Letters, Letters to the Editor, Opinion

April 17 letters to the editor

Ward misses mark on energy independence

Last Sunday, Delegate Guy Ward asked us to join him, Gov. Justice and Trump in an effort to regain energy independence that was lost by Biden. Put simply, this is political hogwash.

So-called “energy independence” was lost in the Trump administration’s last year   and continued in the first year of the Biden term (see Robert Rapier’s Forbes article “Surprise! The U.S. is Still Energy Independent”).

I say “so-called” energy independence, because when Ward talks about “energy” he means oil, because America is and has been independent in coal and natural gas for decades. Politicians know this; that’s why they support the Mountain Valley pipeline and talk of selling natural gas to Europe. The recent jump in natural gas prices reflects the European search for non-Russian sources of LGN-natural gas.

Politicians know the price of oil is largely controlled by the OPEC-Plus cartel; the “Plus” includes Russia, and they know that Saudi Arabia is the big dog in this cartel. So as dictators, the Saudi prince and, to a far lesser extent, Putin control the spigot on excess oil in the open market.

OPEC-Plus for the last few years has slowly been closing that spigot with a compensatory slow rise in gasoline prices. Add to this the economic recovery from COVID and the war in Ukraine and you get the cause for the recent spike in gasoline price.

The price jump is not related to any political party. But politicians like Ward scold Biden to open up leasing of federal lands (shorelines). This would have no affect on the current price of gasoline. It’s a separate, long-term issue.

Biden asked OPEC and U.S. producers like Exxon to open the spigot on existing wells, and he got silence or an outright “no.”

What do you think the chances are that Republicans, if elected, can convince OPEC, thousands of U.S. oil companies and millions of stockholders who are overjoyed profits are up? If you believe they can, then I’ve got a bridge in Brooklyn to sell you.   

Robert Shumaker

McKinley’s mailings perfectly reasonable

I am writing regarding the misleading title to last Sunday’s editorial, “Abusing tax dollars for campaign mailings.”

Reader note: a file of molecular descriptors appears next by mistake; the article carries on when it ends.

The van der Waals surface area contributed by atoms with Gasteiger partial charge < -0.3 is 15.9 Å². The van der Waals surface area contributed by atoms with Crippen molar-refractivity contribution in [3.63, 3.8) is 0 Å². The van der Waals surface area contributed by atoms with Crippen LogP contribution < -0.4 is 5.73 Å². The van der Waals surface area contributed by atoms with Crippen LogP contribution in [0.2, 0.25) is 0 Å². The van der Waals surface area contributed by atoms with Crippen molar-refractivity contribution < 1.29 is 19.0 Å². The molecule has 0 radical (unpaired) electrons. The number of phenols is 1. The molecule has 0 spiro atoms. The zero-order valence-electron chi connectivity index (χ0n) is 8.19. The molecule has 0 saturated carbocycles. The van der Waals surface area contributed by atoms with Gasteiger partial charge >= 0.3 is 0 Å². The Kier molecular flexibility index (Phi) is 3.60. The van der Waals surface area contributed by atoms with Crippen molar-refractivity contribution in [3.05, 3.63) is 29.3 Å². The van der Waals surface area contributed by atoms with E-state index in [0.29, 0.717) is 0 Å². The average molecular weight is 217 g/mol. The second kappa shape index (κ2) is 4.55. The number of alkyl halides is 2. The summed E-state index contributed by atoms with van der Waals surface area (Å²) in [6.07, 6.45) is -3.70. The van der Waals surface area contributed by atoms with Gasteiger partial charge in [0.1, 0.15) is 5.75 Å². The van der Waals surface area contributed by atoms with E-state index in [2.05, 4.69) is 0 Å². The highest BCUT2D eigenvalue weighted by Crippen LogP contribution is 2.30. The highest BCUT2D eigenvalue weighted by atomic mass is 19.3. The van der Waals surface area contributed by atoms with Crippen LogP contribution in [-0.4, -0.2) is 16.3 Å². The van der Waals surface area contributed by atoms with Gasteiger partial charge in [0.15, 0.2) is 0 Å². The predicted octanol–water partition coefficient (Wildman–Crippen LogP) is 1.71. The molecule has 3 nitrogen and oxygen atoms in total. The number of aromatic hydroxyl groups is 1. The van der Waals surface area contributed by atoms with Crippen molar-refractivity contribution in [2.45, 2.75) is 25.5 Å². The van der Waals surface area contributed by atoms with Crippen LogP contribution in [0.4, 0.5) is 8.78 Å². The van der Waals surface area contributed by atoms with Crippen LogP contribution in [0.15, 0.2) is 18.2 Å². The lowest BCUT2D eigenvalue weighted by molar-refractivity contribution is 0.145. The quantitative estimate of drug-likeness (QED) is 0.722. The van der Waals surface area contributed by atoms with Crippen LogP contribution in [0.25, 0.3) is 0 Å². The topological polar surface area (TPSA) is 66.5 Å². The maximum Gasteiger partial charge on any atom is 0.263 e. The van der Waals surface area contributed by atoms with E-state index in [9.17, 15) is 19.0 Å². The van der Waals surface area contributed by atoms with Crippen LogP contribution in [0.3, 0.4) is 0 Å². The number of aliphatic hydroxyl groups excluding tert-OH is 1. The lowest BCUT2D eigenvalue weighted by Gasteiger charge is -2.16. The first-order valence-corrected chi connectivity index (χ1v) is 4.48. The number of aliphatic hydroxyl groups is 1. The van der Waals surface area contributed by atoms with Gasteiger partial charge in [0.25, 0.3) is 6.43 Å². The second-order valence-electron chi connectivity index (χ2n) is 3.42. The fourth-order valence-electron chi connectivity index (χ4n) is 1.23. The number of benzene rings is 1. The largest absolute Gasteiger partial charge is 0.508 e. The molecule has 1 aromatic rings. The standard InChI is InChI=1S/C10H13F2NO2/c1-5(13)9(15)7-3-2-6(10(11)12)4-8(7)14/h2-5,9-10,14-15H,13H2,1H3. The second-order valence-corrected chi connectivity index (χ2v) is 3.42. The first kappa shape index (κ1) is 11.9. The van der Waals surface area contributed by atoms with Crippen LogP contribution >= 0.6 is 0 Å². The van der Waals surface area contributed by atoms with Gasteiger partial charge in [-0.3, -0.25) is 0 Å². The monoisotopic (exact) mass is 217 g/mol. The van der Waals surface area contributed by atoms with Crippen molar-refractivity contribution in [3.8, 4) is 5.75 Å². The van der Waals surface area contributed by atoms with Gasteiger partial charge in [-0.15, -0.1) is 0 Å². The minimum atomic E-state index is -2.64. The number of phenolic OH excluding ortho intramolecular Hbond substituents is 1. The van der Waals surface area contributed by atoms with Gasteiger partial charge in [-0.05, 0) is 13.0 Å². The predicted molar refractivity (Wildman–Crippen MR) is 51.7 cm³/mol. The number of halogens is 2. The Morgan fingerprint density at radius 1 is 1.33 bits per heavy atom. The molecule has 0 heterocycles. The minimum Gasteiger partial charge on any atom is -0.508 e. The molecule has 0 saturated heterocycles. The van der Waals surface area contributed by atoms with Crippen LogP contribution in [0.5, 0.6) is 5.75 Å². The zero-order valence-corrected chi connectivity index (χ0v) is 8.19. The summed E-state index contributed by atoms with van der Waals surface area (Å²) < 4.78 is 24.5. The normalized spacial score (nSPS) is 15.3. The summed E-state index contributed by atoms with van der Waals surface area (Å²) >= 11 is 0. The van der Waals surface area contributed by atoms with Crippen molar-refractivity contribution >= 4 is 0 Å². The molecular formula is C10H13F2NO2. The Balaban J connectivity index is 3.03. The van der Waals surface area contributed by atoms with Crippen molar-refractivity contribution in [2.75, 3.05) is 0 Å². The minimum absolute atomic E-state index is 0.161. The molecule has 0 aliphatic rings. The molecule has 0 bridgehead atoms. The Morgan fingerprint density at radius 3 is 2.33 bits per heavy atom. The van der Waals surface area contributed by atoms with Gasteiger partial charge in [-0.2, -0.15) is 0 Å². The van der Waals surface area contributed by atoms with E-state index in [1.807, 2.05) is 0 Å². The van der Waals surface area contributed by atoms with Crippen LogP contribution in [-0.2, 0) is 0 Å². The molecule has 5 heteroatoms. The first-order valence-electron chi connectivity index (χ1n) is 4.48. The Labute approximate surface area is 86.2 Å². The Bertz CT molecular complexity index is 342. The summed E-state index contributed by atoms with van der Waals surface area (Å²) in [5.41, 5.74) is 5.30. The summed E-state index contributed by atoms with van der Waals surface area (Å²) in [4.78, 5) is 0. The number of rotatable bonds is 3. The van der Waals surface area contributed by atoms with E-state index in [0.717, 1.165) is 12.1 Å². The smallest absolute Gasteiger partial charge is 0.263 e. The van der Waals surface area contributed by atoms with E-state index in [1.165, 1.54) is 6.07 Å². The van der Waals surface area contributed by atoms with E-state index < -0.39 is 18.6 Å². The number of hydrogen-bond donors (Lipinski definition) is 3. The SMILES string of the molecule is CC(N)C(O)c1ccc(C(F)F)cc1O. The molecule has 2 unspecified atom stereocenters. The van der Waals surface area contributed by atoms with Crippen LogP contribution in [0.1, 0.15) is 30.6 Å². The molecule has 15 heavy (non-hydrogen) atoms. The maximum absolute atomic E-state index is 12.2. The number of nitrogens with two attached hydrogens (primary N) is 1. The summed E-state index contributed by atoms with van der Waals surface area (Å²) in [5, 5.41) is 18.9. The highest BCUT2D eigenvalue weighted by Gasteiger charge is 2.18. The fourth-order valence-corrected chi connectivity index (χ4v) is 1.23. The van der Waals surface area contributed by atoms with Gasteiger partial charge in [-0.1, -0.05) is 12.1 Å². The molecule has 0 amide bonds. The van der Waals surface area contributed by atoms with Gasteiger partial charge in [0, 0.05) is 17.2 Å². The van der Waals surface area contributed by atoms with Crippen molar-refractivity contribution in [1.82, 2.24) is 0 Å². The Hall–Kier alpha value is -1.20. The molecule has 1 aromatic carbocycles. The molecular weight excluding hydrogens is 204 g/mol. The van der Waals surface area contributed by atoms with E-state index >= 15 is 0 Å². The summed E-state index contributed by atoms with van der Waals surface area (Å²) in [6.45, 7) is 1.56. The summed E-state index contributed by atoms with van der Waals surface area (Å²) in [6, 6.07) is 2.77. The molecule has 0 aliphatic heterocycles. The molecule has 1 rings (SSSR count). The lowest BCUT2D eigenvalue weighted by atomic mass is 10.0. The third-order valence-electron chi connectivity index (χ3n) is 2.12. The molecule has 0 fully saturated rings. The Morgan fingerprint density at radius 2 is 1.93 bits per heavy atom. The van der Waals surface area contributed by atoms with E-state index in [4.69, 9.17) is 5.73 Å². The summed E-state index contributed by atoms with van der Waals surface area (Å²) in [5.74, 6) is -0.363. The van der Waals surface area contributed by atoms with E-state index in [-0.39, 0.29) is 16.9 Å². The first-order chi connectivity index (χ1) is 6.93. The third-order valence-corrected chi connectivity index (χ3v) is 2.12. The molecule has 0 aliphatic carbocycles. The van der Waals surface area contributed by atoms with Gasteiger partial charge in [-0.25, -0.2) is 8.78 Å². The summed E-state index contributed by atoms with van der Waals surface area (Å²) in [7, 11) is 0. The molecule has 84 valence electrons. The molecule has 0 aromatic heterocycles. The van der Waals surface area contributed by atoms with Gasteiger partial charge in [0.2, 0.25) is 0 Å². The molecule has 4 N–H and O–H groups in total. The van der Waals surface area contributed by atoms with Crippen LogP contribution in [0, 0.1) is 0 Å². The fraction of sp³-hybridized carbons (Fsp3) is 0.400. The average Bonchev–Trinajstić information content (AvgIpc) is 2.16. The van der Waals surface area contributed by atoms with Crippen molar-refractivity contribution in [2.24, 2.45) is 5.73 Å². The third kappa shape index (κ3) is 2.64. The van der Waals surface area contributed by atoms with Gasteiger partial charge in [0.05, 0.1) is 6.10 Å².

The second paragraph references the fact the mailings are legal, which they are, coming out to the House Appropriations Committee for each member of the House in the Members’ Representational Allowance each year.  The wording the editorial challenges refers to the congressman’s vote for the bill which helped bring $6 billion — which the state of West Virginia would never have had — for roads, bridges and broadband to the state, all sorely in need of repair/upgrade. For this vote, McKinley crossed party lines, but voted for all of his constituents, which is what he has been elected to do.

The way I read the statement is that he is clarifying for these constituents the difference between the two spending bills. There are folks out there who still do not realize there were two separate spending bills. I suppose it could be construed to be “campaign related,” but, again, my take is that it is a clarification of his vote for the infrastructure bill.

If there are issues with what is appropriated to each member of Congress, then, as stated in the editorial, it would be something to be discussed with all of our members of Congress and their respective Appropriations Committees. Revisions as to how the monies can be spent were last completed in 1996, and the most recent report from March 24, is available on the web for Members’ Representational Allowance at sps.fas.org. These mailings are a very small percentage of the actual money allotted to each member of Congress to run their offices in D.C. and in their home districts, as well as travel expenses, etc. There are charts and graphs for the spending history for both the House and the Senate.

As an aside, Mr. McKinley ranks somewhere near the bottom in spending this money. Mr. Mooney is ranked No. 10 in all of Congress, outspending the rest of the West Virginia congressional delegation combined.

Elizabeth Hupp

Why the shortage of cat food, but not dog food?

Will someone please explain to me why no store gets any cat food delivered? There’s always dog food, but the cat food shelves are bare. What’s going on?

I’m able to find other items I need, but every store I go to has no canned cat food at all — and not much dry chow either.

Do they think cats don’t eat? They have particular tastes, while dogs will eat anything (even their own poo!), but cats have special needs.

Please help me get to the bottom of this.

Aurora Lusebrink

Lithium batteries have environmental impact

Are we really concerned about the global effect of fossil fuels? If so, then we will want to be very concerned about the environmental and human health impact of rechargeable lithium batteries and electronic waste.

The environmental cost and impact of lithium mining is far more devastating than fossil fuel mining; however, it only occurs in faraway places, thus not weighing on our environmental morals.

As we drive in our Cadillacs by a stream killed by coal mine acid drainage, we are reminded of our role in killing the stream. Those of us driving by in our Teslas will never see the much more severe environmental damage that we are participating in or the impoverished people poisoned and exploited by lithium mining.

No battery, and that includes lithium, makes electricity. Batteries only store electricity that has been produced elsewhere — meaning, (most likely) a coal, gas, oil or nuclear power plant. Very little is generated from wind or solar so far. For now, lithium batteries and their automobiles are doing far more damage to our environment.

Morgantown should embrace the idea of a lithium-ion manufacturing facility with science-based caution.

Leonard George
Star City